Now that I've broken up with my television love, what do I do now?
Well, last year, when Bravo finally lost the acrimonious court case that ensured that Project Runway (I type those words with deep bitterness) would move to Lifetime, they developed a new competition reality show for emerging designers creatively titled, The Fashion Show. Isaac Mizrahi starred as kind of a Tim Gunn/Tom Coliccio hybrid, playing both mentor and judge. Mizrahi is a wonderful designer and has been an entertaining media presence for nearly two decades. So much, so good. But for some reason, his charm didn't translate very well to this forum. He seemed uncomfortable and affected.
I think pretty much everyone knows that the smartest thing the Magical Elves ever did was hiring Tim Gunn to act as mentor on Project Runway (sigh). The fact that they found someone as all around wonderful as he is, is of course, a miracle. But they should be lauded to the skies for interviewing him to begin with, as he was in no way an obvious choice for this sort of television show. He went to school for sculpture, then taught at Parsons School of Design for 25 years, the last seven of which he spent as chairman of their prestigious Fashion Design program. In other words, they had the foresight to think that maybe someone who has spent the bulk of their career in education might be a wise choice for mentor. Rather than, say, a pop star whose career was rapidly fading.
Which brings us to The Fashion Show v.1's most egregious error: the Kelly Rowland debacle. Now, Kelly Rowland has a nice singing voice as she proved when she was one of the members of Destiny's Child who happened not to be Beyoncé. If she had been pegged to be a judge or the host or whatnot on a singing competition show, it would make sense. As that is what Ms. Rowland does for a living. She is not a fashion designer, a fashion magazine editor, or a fashion model. She does, however, like the rest of us, wear clothing. This seemed to be her only qualification, unfortunately. She used to trail around after Mizrahi and give advice to the designers. This is pretty much equivalent to me walking around the Top Chef kitchen giving advice to the cheftestants because I have a lifetime of experience eating. It was patently ridiculous and the show suffered.
I tried watching it and kind of vaguely meant to stick with it and then I suddenly realized the whole thing was over and I had completely stopped bothering to watch. And I feel the need to add that this was when I was in the midst of a major depression and basically spent most of my time on the couch weeping, eating nachos and watching reality television. I mean, I watched that horrible Matchmaker show, but I couldn't be bothered to stick with The Fashion Show, which could be best described as: Just like Project Runway (sigh), but terrible. And I've always been fond of Isaac Mizrahi and was willing to cut him some slack, but no.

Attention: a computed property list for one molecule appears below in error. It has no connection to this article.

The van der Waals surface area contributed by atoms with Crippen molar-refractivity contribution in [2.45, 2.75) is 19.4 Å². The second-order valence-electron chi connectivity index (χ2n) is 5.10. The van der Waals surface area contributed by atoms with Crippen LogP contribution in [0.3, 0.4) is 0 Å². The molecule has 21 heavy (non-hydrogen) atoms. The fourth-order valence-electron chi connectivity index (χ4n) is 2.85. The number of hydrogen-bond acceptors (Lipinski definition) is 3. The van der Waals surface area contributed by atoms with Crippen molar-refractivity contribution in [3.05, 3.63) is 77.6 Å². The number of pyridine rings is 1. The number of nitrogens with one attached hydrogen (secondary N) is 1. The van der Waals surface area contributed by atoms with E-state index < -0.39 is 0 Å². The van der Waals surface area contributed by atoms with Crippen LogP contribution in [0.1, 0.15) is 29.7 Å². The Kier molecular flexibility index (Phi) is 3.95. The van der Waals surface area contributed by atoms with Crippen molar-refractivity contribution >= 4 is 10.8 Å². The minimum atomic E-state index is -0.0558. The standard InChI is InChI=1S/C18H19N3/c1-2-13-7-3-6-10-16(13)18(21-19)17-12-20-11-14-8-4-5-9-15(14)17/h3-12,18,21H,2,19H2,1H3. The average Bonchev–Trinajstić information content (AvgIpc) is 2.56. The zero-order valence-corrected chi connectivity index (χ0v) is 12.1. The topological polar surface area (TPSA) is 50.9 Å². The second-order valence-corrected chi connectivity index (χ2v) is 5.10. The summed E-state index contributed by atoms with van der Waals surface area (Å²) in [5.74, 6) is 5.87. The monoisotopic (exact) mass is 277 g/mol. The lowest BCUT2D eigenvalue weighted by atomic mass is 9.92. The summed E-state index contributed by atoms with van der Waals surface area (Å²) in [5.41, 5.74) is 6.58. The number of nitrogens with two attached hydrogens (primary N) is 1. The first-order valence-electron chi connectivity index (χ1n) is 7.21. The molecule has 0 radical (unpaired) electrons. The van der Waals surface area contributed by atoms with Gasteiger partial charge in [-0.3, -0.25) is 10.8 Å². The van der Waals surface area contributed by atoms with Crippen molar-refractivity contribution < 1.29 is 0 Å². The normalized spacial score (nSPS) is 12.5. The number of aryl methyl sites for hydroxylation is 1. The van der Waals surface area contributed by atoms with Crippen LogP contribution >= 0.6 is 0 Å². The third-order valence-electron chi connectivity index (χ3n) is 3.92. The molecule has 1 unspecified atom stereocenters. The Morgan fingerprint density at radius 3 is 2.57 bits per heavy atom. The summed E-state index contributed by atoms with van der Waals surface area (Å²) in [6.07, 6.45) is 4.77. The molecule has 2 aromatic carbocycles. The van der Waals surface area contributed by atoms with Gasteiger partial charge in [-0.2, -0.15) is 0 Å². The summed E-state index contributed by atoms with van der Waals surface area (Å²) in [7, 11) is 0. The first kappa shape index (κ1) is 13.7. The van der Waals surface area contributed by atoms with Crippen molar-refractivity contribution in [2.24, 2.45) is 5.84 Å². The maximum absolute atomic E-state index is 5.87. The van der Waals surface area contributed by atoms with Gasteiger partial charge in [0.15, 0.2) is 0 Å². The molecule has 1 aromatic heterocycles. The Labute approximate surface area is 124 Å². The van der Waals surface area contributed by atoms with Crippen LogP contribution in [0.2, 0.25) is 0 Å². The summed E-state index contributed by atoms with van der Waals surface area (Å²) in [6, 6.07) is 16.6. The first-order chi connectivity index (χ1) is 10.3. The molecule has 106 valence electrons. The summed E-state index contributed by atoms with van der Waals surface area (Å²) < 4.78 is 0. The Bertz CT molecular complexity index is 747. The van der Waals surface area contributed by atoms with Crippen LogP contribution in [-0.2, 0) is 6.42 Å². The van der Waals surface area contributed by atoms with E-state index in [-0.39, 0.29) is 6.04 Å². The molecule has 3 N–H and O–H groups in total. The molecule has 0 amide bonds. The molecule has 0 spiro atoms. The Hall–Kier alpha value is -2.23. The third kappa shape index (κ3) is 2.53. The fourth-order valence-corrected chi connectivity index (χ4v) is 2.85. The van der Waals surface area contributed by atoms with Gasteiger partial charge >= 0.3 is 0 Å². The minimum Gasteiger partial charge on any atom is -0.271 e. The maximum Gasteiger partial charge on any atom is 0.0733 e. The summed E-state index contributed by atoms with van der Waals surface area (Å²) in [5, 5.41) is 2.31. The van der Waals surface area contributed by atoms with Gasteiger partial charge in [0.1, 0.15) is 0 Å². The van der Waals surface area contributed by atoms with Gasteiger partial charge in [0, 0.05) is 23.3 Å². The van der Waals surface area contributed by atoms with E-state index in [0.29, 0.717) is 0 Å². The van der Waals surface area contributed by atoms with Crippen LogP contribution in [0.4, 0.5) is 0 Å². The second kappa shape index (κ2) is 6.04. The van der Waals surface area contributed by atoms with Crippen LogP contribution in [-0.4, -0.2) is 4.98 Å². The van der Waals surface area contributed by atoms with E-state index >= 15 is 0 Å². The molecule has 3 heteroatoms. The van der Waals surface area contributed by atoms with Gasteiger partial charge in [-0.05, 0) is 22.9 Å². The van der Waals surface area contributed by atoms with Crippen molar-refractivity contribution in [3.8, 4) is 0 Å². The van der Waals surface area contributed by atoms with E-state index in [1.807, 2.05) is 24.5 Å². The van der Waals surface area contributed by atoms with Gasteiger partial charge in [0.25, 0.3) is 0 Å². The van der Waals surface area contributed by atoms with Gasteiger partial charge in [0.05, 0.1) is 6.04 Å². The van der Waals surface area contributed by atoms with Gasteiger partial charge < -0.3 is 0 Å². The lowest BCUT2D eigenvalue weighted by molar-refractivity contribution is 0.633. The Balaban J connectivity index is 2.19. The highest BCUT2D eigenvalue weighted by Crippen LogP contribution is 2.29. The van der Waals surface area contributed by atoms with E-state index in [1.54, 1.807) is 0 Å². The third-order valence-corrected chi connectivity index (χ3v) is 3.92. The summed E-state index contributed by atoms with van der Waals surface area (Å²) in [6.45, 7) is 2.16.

No one seemed to like it, the reviews were pretty uniformly bad, so I was surprised to see it coming back for a second season. But! They have majorly retooled the show so that it seems less like a sad imitation of (sob!) Project Runway. Kelly Rowland has been jettisoned, and she's been replaced by Iman. They really couldn't have come up with a better choice. She's a legendary fashion professional. She's intelligent, articulate and strongly opined. Mizrahi also seems more relaxed now that he doesn't have Rowland trailing along after him. The show is still far from perfect, though the emphasis on team work is interesting. There is still too much emphasis placed on "personalities" rather than the work. It's nice to see the judges (which include a Harper's Bazaar editor in addition to Mizrahi and Iman) calling out insufferable behavior, but it's frustrating to see it rewarded with airtime. Uncle Tim and Klum would never put up with this level of nonsense. But, the bulk of the designers seem nice enough and a few have created some lovely pieces.
When one's heart has been broken, after the inevitable moping around has become tiresome, I believe one should move on. I've seen two episodes of The Fashion Show (oh my God do I hate that title), but I'm not in love. They still feel as if they're trying a little too hard. But the producers seemed to have understood what the problems were in the first season, and have done a pretty good job at remedying them. The lovely presence of Mrs. Bowie is what is keeping me around for now. But the challenges and the judges decisions need to be interesting and accurate, or I'm gone. I'm still fragile.
Below, the runway show from 1995 documentary, Unzipped, incidentally proving that grownup women with personalities make much more entertaining models than armies of interchangeable fifteen year olds.